This one will be fairly brief, since nobody likes a braggart, but last week’s Watchtower was almost spookily accurate:
The Lions haven't lost in the Meadowlands since 1990 (H/T: Tom Leyden, via Twitter), which is an incredible thing—but the Lions’ road losing streak is an incredible thing, too, and unless the Giants simply fail to motivate themselves for this game, I don’t see it stopping. With sadness in my heart, I must admit that the mostly likely outcome of the game is a 20-24 Lions loss.
Before the game, I took a fair bit of heat from Giants fans for predicting so close of a game—but after the fact, I nearly nailed the final score! Unfortunately, my projection for how the Lions would get there wasn’t quite as prescient:
Given greater or equal talent, Perry Fewell's aggressive 4-3 front, zone coverage defenses will surrender a disproportionate amount of yards to Linehan's balanced offense, but also generate high numbers of sacks and turnovers, disproportionately disrupting scoring. Additionally, regardless of talent level, Scott Linehan's inside running game is disproportionately effective against Perry Fewell defenses.
Given the Lions’ systemic scoring disadvantage, I project the Lions to score 17-21 points, even while outpacing their season averages through the air (6.50-7.00 YpA) and on the ground (4.00-4.25 YpC). I have medium confidence in this projection.
The passing effectiveness estimate was quite close. With 313 yards on 49 attempts, Drew Stanton and Shaun Hill combined averaged 6.39 YpA. However, the ground game only averaged 3.05 YpC—and that’s counting Drew Stanton’s three scrambles for thirty yards! The Giants absolutely shut down the Lions’ running game. I remember being distinctly impressed with the job the O-line did with pass protection for Drew (just two sacks, and he was holding it forever on many plays)—but once again there was nowhere for Best and Smith to run.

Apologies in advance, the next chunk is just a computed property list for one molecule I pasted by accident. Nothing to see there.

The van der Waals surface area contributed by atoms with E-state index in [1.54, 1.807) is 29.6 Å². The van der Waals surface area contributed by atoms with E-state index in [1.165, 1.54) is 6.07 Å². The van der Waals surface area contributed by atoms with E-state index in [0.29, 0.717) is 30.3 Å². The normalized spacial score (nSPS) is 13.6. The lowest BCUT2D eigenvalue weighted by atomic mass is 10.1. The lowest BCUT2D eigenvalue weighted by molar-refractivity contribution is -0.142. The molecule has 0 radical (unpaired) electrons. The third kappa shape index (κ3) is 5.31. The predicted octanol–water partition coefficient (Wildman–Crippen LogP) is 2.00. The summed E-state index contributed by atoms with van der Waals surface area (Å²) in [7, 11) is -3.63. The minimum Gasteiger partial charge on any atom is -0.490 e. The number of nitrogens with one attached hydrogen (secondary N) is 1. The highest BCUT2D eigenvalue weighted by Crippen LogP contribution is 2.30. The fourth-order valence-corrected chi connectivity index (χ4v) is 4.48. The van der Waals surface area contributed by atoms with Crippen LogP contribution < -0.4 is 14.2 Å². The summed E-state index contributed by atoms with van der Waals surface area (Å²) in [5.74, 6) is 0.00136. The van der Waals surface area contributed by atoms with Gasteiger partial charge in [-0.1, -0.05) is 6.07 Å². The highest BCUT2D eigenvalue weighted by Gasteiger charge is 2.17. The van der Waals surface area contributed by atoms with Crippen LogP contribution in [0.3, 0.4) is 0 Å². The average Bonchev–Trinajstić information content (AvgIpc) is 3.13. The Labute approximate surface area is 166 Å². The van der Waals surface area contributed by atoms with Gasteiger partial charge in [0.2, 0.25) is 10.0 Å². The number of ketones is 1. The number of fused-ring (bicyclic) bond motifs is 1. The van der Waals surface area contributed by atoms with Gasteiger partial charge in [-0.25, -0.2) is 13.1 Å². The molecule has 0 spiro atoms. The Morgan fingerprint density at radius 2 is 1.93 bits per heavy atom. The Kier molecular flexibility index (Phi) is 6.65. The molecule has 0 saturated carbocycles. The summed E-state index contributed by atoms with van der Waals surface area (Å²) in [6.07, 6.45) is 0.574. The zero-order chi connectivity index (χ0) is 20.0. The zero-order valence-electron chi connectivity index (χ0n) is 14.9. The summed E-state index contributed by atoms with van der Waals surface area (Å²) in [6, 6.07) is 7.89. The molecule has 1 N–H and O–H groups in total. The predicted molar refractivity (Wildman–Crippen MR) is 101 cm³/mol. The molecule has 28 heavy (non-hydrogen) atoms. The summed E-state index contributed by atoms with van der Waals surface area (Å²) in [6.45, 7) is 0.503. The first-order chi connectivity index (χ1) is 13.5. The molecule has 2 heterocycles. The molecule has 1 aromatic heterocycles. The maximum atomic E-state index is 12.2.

I’m going to do a film thing on this, because I’m trying to pin down why Jahvid is sometimes “.44 Cal,” 2010 Offensive Rookie of the Year and why sometimes he’s just a rookie. If the running game had been able to get going at all, it would have bailed Drew out in a big way. They need this dimension of the offense to work; throwing it 50 times a game is never a recipe for success. With luck, the bye week will let Jahvid rest his turf toes, and the interior of the O-line can get back in synch.
Defensively, there wasn’t enough data to make any kind of prediction:
Given that Kevin Gilbride now runs a more conventional “New York Giants” offense that includes tight ends and multiple running backs, I do not have enough data to draw any firm conclusions about Gilbride’s offense against a Schwartz/Cunningham defense. There may, however, be a mild systemic advantage for the Giants’ ground game.
. . . and yeah, ouch. With two solid running backs in the stable, an absolutely decimated Lions linebacking corps, and a mild systemic advantage, the Giants gashed the Lions for 5.67 YpC. Interestingly, the Lions contained Eli Manning, allowing only 5.90 YpA—but he did complete 20 of his 30 passes for 2 TDs and no INTs, so while he wasn’t effective he was at least efficient.
Unfortunately, there’s not much to glean from this—for all the wild and wooly happenings, the end results was yawn-inducingly expected. Let’s get back to the surprise 44-6 blowouts, eh?